I never finished my second post about going back to Montreal, but so much has happened since that it feels weird to spend more time on it.
Long story short, I flew from Chiang Mai to Bangkok to Singapore to Tokyo to Detroit to Montreal to be home for my mom’s 50th birthday.
The biggest takeaway from the trip was how, the same way you can buy a plane ticket and a day or two later be at the other end of the world, you can do the same thing to go back home.
For some reason, after spending a few months abroad, “home” felt as unrealistic of a destination as “Asia” would be to someone who’s never been abroad. But, about 48 hours and 5 flights later (yes, that was the cheapest ticket), I was back.
Then, four days later, after briefly seeing my friends and family, and an stuffing myself with home cooked meals (!!), I was gone again. To Detroit, Tokyo, and finally Singapore. 28 hours later, I was back at the other end of the world.
And the first week in Singapore was shit.
We stayed in a hostel and were behind on work but couldn’t get anything significant done during the day since we barely slept at night (oh yeah, dorms!). And since we were booking on a night-by-night basis, we kept having to change rooms. Catherine ended up having all of her belongings set up in the hostel’s storage room, to minimize the amount of things she’d need to drag around.
I started looking for apartments so we could get out of there ASAP. Luckily, after only a few days, I managed to book 5 or 6 visits.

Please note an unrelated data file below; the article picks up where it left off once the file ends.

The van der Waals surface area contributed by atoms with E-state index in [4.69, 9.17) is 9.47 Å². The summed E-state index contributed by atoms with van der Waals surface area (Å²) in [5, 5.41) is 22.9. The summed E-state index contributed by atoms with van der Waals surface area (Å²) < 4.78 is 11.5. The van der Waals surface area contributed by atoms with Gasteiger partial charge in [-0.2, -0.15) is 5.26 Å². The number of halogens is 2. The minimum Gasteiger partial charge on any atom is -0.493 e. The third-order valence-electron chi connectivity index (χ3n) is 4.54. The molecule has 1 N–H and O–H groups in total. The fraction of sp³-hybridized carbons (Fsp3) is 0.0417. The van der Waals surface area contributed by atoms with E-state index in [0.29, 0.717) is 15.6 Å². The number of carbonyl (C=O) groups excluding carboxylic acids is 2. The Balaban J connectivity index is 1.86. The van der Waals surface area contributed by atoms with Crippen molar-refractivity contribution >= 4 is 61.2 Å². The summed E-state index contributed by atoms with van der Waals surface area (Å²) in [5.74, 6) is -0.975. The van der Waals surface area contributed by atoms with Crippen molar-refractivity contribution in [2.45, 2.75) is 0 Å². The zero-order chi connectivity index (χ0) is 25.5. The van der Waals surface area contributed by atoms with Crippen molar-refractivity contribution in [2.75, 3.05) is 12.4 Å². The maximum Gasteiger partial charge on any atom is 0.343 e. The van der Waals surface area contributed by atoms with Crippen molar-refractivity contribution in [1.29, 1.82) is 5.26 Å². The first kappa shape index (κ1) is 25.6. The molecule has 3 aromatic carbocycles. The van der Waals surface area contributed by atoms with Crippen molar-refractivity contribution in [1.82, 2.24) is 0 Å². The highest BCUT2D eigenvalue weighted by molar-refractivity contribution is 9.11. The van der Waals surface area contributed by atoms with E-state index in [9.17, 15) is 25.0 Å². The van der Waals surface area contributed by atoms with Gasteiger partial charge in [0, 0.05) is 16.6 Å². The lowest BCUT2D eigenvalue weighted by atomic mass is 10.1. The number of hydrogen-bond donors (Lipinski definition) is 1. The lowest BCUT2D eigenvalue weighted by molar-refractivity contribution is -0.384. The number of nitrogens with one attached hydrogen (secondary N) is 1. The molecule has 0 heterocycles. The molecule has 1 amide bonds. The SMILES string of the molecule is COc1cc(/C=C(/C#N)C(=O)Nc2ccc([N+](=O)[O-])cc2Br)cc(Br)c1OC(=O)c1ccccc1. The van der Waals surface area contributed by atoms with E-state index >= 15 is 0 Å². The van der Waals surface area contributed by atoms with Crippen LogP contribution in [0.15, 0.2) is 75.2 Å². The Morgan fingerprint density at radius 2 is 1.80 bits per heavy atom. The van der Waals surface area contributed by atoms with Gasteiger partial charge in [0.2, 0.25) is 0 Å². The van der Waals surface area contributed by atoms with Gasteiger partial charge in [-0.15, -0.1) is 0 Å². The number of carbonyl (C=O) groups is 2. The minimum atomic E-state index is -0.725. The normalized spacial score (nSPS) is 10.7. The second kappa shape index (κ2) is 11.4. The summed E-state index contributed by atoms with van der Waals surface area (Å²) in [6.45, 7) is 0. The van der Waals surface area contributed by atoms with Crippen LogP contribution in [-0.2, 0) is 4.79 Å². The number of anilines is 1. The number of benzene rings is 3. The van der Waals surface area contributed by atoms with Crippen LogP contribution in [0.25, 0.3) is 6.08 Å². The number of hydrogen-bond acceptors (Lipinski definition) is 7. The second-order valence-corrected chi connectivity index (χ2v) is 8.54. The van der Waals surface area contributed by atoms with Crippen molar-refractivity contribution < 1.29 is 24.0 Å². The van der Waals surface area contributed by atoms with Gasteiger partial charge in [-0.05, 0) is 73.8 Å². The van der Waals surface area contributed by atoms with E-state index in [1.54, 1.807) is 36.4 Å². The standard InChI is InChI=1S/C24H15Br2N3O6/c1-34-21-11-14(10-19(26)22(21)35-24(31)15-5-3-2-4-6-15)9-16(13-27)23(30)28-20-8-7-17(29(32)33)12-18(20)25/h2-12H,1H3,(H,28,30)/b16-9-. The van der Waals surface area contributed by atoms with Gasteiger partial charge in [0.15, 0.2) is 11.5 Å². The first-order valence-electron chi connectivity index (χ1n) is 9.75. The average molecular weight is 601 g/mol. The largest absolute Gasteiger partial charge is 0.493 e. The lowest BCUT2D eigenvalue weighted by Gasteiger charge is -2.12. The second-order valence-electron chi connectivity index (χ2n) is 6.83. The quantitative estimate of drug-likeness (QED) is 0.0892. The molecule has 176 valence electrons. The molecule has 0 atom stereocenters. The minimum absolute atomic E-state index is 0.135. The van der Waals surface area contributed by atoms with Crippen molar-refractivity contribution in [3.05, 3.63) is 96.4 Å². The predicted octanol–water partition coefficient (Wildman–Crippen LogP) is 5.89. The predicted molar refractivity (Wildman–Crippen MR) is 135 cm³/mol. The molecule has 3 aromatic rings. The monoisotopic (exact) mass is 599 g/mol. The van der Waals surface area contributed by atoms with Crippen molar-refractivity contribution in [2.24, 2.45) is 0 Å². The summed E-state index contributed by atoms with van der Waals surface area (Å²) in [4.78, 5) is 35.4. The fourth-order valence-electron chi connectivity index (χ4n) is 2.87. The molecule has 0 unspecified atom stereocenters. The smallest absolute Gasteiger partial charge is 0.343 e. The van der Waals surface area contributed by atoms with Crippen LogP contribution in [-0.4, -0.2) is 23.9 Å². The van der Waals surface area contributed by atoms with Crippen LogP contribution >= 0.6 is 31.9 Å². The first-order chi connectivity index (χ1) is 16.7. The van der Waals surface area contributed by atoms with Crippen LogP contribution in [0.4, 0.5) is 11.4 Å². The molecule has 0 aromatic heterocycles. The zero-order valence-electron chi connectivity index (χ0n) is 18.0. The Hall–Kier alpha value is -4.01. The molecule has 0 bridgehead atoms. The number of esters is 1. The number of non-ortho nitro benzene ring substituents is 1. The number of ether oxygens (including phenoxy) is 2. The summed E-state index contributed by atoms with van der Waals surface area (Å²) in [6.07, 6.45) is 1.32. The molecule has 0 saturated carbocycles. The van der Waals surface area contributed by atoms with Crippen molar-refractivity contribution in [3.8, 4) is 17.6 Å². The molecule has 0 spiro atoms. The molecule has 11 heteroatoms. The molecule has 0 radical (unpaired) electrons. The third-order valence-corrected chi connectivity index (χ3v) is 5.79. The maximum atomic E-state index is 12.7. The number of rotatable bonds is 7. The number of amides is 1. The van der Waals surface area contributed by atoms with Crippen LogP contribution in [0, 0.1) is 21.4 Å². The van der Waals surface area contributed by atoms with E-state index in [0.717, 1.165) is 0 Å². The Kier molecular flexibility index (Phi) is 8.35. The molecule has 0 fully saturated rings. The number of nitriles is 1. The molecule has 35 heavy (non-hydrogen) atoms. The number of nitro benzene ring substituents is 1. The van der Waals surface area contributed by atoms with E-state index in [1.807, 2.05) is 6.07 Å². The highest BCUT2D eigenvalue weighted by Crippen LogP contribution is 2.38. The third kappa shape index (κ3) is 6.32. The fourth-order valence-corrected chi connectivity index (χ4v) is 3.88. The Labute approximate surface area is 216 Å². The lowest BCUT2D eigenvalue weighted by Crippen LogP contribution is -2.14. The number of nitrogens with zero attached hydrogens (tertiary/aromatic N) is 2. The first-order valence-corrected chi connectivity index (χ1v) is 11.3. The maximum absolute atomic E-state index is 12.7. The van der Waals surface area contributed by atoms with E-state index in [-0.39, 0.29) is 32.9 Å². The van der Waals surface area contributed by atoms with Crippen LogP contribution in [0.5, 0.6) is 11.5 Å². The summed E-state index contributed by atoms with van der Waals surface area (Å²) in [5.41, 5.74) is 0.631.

Most of them were in crowded high rise buildings. They were pretty bad. But I found one that was different from the rest. It was an old Chinese Mansion that had been split up into flats and was being rented “by the unit” on Airbnb.
The agent, Joyce, was friendly and willing to accommodate our needs regarding the duration of the stay (which was largely undefined), as well as make some upgrades here and there (such as removing all the mold in one of the bathrooms). They’d need some time to do it, but a week later, we’d be moving in.
So there was another week of crowded dorms, shitty sleep, and coffee shop hunting to work, but eventually, we moved in.
And one week after that, JFDI would be starting.
On the first day of JFDI we met the other teams in our batch. The breadth of both ideas and nationalities was impressive: there was a Thai team doing a startup recruitment mobile app, an Indian team offering online test-drives and car sales, an American/Vietnamese team that delivers diapers in Vietnam so mothers don’t have to carry them on their motorbike and a team lead by a white Canadian guy that aims to be the #1 Muslim fashion ecommerce destination, just to name a few.
On the second day, most teams having barely unpacked their luggage, we had to pitch some of the investors who will be attending demo day at the end of the program. When we were done with our pitch, we were gifted one of JFDI’s signature Smoochies – a stuffed plush frog that’s become their mascot.